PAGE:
HRW urges South Sudan to free detained journalist


Human Rights Watch (HRW) is calling upon authorities in South Sudan to release journalist it says has been arbitrarily detained.

The rights group released a call to action on Thursday, urging South Sudan to release Emmanuel Monychol Akop, the managing editor of The Dawn newspaper. Monychol was initially detained on 21 October after he answered a summons to appear in court and has remained in detention since 4 November following a second summons during his bail period.

HRW calls for journalist release

“Emmanuel Monychol’s detention is just the latest act of harassment by South Sudanese authorities in response to criticism or perceived dissent,” said Mausi Segun, Africa director at Human Rights Watch, in a statement. “The authorities should immediately release him unless he has been charged with a recognizable offence.”

HRW says “credible sources” told the rights groups that Monychol’s arrest was related to a Facebook post published on 15 October, in which he mocked the clothing of foreign affairs and international cooperation minister, Awut Deng Achuil.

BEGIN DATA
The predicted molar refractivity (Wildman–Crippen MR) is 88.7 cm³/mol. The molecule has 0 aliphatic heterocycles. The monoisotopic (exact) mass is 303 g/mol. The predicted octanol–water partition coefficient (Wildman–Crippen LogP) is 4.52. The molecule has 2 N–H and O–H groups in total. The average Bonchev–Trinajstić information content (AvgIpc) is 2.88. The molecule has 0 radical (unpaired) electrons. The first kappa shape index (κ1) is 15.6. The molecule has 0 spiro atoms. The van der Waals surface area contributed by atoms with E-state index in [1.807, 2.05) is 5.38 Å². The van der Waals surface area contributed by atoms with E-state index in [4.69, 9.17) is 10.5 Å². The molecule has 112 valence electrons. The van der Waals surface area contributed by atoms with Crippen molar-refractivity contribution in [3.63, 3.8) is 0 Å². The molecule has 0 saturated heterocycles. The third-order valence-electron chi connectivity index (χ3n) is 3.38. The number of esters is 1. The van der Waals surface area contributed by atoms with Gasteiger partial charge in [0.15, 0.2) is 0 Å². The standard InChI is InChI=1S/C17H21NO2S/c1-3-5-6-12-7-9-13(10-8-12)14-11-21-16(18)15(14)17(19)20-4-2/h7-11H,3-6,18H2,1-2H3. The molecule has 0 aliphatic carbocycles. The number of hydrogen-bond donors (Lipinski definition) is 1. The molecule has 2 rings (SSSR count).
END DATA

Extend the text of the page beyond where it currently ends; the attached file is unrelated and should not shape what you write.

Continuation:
“Monychol’s detention appears to be part of a broader crackdown by South Sudanese authorities to silence criticism by the media, nongovernmental groups, opposition parties, and National Assembly members,” Human Rights Watch said in a statement.

“This has led to self-censorship in which human rights activists, journalists, critics of the government, and ordinary people no longer feel safe to speak freely and openly about topics deemed controversial.”

Featured image: By Mononomic (wikipedia:User:Mononomic) – Image:Hrw_logo.gif, Public Domain,

About Aaron Brooks

Aaron Brooks is a UK journalist who wants to cut out the international agendas in news. Spending his early years in both England and Northern Ireland he saw the difference between reality and media coverage at an early age. After graduating from the University of Chester with a BA in journalism, his travels revealed just how large the gap between news and the real world can be. As Editor-in-Chief at East Africa Monitor, it’s his job to provide a balanced view of what’s going on in the region for English-speaking audiences.